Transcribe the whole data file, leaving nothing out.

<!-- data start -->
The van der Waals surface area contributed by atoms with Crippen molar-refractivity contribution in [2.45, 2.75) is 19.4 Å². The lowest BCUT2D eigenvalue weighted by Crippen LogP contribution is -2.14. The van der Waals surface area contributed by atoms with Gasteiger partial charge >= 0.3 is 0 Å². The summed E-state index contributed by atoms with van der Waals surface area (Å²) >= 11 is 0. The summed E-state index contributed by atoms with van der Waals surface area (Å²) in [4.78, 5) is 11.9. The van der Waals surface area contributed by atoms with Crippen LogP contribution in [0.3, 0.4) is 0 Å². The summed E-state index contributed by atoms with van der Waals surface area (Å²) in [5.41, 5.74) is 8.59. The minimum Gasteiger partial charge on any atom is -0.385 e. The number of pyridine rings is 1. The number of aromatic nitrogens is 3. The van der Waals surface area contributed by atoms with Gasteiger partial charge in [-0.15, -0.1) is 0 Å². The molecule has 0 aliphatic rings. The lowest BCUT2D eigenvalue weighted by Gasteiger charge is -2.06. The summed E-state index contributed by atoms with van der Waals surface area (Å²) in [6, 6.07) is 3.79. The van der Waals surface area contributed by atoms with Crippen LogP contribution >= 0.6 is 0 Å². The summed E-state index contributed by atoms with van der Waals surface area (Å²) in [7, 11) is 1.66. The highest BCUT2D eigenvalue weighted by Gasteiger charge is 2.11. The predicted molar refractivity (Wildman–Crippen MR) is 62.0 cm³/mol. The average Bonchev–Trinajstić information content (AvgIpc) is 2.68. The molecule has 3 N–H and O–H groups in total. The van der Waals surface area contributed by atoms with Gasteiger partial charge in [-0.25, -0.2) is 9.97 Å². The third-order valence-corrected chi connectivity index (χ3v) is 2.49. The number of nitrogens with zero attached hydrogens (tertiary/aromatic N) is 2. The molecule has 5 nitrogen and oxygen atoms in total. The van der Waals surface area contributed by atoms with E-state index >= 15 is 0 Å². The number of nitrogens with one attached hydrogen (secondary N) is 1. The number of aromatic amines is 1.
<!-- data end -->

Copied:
The van der Waals surface area contributed by atoms with Crippen molar-refractivity contribution in [2.45, 2.75) is 19.4 Å². The lowest BCUT2D eigenvalue weighted by Crippen LogP contribution is -2.14. The van der Waals surface area contributed by atoms with Gasteiger partial charge >= 0.3 is 0 Å². The summed E-state index contributed by atoms with van der Waals surface area (Å²) >= 11 is 0. The summed E-state index contributed by atoms with van der Waals surface area (Å²) in [4.78, 5) is 11.9. The van der Waals surface area contributed by atoms with Crippen LogP contribution in [0.3, 0.4) is 0 Å². The summed E-state index contributed by atoms with van der Waals surface area (Å²) in [5.41, 5.74) is 8.59. The minimum Gasteiger partial charge on any atom is -0.385 e. The number of pyridine rings is 1. The number of aromatic nitrogens is 3. The van der Waals surface area contributed by atoms with Gasteiger partial charge in [-0.15, -0.1) is 0 Å². The molecule has 0 aliphatic rings. The lowest BCUT2D eigenvalue weighted by Gasteiger charge is -2.06. The summed E-state index contributed by atoms with van der Waals surface area (Å²) in [6, 6.07) is 3.79. The van der Waals surface area contributed by atoms with Crippen LogP contribution >= 0.6 is 0 Å². The summed E-state index contributed by atoms with van der Waals surface area (Å²) in [7, 11) is 1.66. The highest BCUT2D eigenvalue weighted by Gasteiger charge is 2.11. The predicted molar refractivity (Wildman–Crippen MR) is 62.0 cm³/mol. The average Bonchev–Trinajstić information content (AvgIpc) is 2.68. The molecule has 3 N–H and O–H groups in total. The van der Waals surface area contributed by atoms with Gasteiger partial charge in [-0.25, -0.2) is 9.97 Å². The third-order valence-corrected chi connectivity index (χ3v) is 2.49. The number of nitrogens with zero attached hydrogens (tertiary/aromatic N) is 2. The molecule has 5 nitrogen and oxygen atoms in total. The van der Waals surface area contributed by atoms with E-state index >= 15 is 0 Å². The number of nitrogens with one attached hydrogen (secondary N) is 1. The number of aromatic amines is 1.